The Best Glue For polystyrene / stryofoam boardsWaiting for your comment 8 months, 24 days ago Intermediate No Comments No tags
Just a quick post on the best glue to use for Polystyrene expanded foam and Styrofoam used for making hills and inclines.
Before going further, it’s probably worth just clarifying the material I’m referring to here.
Is it Polystyrene, Styrofoam or Expanded Polystyrene Foam?
Although often used interchangeably these terms shouldn’t be confused.
The material I’m gluing here is expanded Polystyrene expanded foam. It’s available in sheet and block format and most often used for packaging but is great for landscape modelling. Typically white in colour, the expanded foam variant is made of small beads giving a light-weight, soft corky, texture. It’s easy – although messy – to work with and can be cut with a knife or hot blade (the fumes are from heating foam board are highly poisonous and this should only be done in well ventilated areas – I always do it outdoors).
If you’re interested, it’s made by expanding Polystyrene beads under heat and bonding them together.
Styrofoam meanwhile is blue in colour and most often used in building construction – for pipe insulation etc – and while it’s is often mistakenly used as a generic name for expanded Polystyrene foam it’s actually the brand name for the product from Dow Chemical Company.
Polystyrene – in its non-expanded form – has completely different properties to the expanded foam variety. It’s a hard plastic, usually in sheet form, and used as the construction material for many of the model kit buildings on layouts. I won’t discuss the glue for this in this post.
What Not To Use
Just before getting to the best glue to use, it’s worth nothing that there are two glue types you definitely don’t want to be using with Polystyrene foam boards.
These are the hot-glue varieties in glue-guns, the heat will melt the foam, and the superglues type adhesives which will dissolve the foam boards.
So, What Is the Best Glue For Polystyrene Foam
Having experimented with different glues over the years I’ve found this vinyl acetate glue to be the best substance for fixing Polystyrene foam board and Styrofoam to baseboards and itself – for building up layers on hills etc.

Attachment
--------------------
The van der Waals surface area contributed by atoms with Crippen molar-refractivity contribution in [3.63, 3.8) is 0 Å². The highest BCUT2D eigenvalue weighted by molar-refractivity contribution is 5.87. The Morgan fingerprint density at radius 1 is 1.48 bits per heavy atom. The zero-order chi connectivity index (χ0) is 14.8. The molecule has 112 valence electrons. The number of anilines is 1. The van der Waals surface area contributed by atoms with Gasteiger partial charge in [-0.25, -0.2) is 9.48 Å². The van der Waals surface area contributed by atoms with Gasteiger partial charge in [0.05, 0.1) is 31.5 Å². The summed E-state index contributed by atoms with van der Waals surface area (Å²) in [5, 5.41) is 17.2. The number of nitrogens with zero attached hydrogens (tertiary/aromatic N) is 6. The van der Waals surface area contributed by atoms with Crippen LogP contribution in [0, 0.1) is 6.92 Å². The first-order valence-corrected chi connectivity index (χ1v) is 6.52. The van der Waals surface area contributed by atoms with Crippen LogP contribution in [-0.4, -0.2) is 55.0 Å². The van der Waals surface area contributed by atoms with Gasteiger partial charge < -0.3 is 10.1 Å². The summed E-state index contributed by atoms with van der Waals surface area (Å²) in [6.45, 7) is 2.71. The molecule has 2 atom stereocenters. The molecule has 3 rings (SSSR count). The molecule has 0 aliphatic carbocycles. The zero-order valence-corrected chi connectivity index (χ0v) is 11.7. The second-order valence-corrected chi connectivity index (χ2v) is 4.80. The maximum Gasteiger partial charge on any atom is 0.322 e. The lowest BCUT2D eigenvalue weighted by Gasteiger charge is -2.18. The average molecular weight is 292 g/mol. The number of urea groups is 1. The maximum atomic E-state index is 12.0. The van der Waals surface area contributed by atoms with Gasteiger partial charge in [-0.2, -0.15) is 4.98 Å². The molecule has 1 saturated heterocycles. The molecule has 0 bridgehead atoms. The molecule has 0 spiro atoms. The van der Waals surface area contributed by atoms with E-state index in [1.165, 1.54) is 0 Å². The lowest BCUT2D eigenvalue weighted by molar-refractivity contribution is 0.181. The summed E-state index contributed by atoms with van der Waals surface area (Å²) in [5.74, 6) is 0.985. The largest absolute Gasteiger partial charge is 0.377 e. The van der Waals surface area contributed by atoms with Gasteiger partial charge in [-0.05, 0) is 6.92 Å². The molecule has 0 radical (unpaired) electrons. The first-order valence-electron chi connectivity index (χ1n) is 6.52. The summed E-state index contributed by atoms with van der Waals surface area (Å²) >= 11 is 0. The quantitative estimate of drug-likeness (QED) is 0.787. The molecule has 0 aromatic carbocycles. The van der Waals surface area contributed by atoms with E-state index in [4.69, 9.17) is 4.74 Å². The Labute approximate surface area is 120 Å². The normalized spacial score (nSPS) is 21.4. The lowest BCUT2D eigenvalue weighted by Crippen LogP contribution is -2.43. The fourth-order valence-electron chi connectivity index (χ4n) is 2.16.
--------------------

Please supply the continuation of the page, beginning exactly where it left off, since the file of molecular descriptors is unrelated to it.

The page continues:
It’s easy to apply, work with (spillages can just be wiped away), it’s cheap and forms a strong bond when set.
Another reason I like this glue in particular is that it’s still easy to cut through for later detailing and shaping, even once dry. While other glues hold the foam together (no more nails and epoxy substances in particular) they can produce a hard barrier that’s difficult to cut into.
Tips For Glueing Polystyrene Foam Board
- Apply the glue to both surfaces being glued.
- Rub the foam board being glued side to side to get rid of air bubbles and ensure an even coating
- Use heavy objects or clamps to achieve a strong, enduring, bond. The pot the glue comes in, filled with glue or water, makes a great weight if you don’t have clamps. If you do use clamps, place a piece of wood between the clamp and Polystyrene foam board so as not to damage or compress the foam.
- If gluing two Polystyrene foam boards together, place a sheet of newspaper between them – think sandwich. This will provide a much stronger join.
- Insert pins and/or wire at angles through the boards to hold them in place while gluing.
- There are other makes and varieties of this glue, all of which work just as well but I like the viscosity of this one the most.
You can get Polystryene foam boards in high street DIY shops. The glue discussed above is available here.
Links to products in this article may take you to Amazon under their affiliate scheme. This means that while the price to you does not change I get a small commission on any products bought at Amazon which contributes towards the running of this website. Neither Amazon or any supplier provided products in return for this review.
PS, If you liked this, join over 20,000 model railway fans and sign up now to get my unique guides and tips. It's completely free, you can unsubscribe at any time and I promise to never spam you. Sign up here.